Thanks to smartphones, smart watches and the plethora of applications developers come up with, information has never been more accessible than before and easy to share. With the amount of information we are exposed to, it is getting harder to detect real information from disinformation.
Disinformation is false or misleading information created with an aim to cause harm, garner political influence or lead to financial gain. It is spread by using credible but misleading data.
What are the risks of disinformation?
The people at the source of the disinformation range from scammers to government intelligence agencies. Their craft has benefited from technology which helps make their campaigns more believable. Nowadays, they use Artificial Intelligence to create deep fakes which are realistic-looking images, videos or audios fabricated with the intention to deceive. They also track performance and engagement.
Social media algorithms deliberately keep users in their social bubbles, keeping them separated from exposure to wider information, so victims may remain wrongly informed for a significant period of time post-event. Through these algorithms, users are shown the same information over and over, without being presented with opposing views. This cycle of disinformation creates and maintains wrongly informed citizens.
This self-reinforcing system of algorithms creates effective polarisation where members of one group dislike the members of the other. This polarisation can extend from music taste to political identification.
Once the disinformation is anchored in an individual, it creates a ‘fake memory’ which, within social media, makes the convincing of the reality extremely hard.
What does disinformation look like and what impact does it have?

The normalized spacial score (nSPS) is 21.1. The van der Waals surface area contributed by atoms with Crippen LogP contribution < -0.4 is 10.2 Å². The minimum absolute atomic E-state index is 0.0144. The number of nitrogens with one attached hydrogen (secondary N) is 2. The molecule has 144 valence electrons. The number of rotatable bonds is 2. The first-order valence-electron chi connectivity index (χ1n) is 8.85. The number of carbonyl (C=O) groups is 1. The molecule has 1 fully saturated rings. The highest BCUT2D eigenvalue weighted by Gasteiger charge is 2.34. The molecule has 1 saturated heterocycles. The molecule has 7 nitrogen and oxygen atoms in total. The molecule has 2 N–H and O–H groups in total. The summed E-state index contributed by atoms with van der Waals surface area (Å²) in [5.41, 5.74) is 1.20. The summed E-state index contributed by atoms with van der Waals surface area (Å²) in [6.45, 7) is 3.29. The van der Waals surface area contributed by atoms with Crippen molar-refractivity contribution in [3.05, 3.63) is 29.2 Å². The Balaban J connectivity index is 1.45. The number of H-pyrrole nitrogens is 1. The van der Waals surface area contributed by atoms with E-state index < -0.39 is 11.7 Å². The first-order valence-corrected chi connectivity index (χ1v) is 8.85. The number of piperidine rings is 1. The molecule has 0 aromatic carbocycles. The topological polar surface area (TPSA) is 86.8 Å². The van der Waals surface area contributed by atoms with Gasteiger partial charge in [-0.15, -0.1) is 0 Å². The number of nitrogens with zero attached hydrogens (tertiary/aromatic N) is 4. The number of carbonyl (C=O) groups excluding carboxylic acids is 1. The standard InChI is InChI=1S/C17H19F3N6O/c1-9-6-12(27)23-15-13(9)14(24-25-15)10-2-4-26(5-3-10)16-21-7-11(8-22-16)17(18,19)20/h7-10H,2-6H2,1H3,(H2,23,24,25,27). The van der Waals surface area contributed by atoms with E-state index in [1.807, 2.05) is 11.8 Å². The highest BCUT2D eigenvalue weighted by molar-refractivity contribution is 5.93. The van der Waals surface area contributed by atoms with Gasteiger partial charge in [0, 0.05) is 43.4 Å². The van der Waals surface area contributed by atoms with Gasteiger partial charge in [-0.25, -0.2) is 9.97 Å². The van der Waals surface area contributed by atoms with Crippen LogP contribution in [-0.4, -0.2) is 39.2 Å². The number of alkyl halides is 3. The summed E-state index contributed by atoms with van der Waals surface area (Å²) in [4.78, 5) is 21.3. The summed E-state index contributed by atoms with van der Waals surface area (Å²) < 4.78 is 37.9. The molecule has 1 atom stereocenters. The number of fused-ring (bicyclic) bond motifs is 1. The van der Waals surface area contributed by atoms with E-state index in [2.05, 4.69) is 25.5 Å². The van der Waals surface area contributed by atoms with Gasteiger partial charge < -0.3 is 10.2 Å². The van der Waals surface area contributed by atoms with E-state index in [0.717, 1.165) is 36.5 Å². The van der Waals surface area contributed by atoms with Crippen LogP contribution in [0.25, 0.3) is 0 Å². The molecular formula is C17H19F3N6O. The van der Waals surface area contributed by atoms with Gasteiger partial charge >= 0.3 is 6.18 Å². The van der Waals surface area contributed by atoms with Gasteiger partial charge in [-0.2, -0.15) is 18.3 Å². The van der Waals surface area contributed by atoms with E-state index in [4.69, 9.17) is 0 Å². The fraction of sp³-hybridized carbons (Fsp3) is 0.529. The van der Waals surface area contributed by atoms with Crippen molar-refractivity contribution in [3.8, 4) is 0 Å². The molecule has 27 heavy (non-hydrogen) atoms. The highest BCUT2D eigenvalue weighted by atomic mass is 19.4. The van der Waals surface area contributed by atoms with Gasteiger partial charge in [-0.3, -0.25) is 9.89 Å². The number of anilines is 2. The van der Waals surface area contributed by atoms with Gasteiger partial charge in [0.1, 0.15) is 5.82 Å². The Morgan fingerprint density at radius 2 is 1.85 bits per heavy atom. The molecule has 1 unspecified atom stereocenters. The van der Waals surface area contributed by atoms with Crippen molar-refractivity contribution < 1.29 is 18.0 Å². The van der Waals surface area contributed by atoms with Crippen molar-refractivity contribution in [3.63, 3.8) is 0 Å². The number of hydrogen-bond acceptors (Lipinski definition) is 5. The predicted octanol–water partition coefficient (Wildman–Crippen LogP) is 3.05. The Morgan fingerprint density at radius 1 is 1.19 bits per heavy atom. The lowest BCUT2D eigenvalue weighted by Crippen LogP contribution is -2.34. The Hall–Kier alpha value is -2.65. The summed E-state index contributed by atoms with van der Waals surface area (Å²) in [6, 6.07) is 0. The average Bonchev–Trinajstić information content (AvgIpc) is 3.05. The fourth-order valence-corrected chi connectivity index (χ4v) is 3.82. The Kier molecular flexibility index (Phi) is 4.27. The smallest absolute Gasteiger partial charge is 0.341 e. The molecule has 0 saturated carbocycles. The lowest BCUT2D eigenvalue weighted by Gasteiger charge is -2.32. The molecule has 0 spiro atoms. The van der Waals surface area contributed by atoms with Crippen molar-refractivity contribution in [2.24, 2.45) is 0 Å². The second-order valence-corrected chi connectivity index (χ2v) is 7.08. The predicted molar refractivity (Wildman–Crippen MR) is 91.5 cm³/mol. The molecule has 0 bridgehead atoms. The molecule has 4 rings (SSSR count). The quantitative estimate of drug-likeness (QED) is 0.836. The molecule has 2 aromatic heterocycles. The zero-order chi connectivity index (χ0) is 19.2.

There are some key contemporary examples of disinformation and the impact it can potentially have – some of them you have probably heard of before.
In 2010 during the election campaign in Trinidad and Tobago, Facebook was used to target young voters and lead them to interpret the refusal to vote as an act of resistance against politics. It led to the party that was least favourite among younger generations to win.
In another example you’ve probably heard of, during the 2020 US elections, former president Donald Trump kept on repeating that the election was rigged, and that there had been massive election fraud that robbed him from victory. This led to the Capitol insurrection on January 6 2020, with the assault on the US Congress.
And finally, the “Freedom Convoy” in Canada earlier this year was used by scammers as far as Romania and Vietnam to create revenue by either redirecting users to other websites to fraudulently gain advertisement revenue, asking for donations or just outright stole personal information to be used in later phishing campaigns.
It’s easy to say the cost – both financial and social – from these acts of disinformation have been significant. But how can we tackle the issue before it gets to this point?
How to combat disinformation
While there are organisations that filter and dissect information for us, such as news media or government agencies, there are multiple ways to quickly, and with certainty, assess whether news, images, videos or audio is real or false.
When reading the headlines, check the news source is reliable – you can do this by using fact-checking web sites such as Snopes. Make sure you also check if the article you are reading is a joke or satirical; it may be a reflection of your own confirmation bias.
At home, start these important conversations with your loved ones so they are equipped to thwart a disinformation attempt. Ask your family members the following questions:
- have you ever heard, believed or shared false news?
- how can you make sure you are not spreading disinformation? (think before you post!)
- discuss what can be done at their level to prevent the exposure or proliferation of fake news.
Read more about PROTECT+ on our website.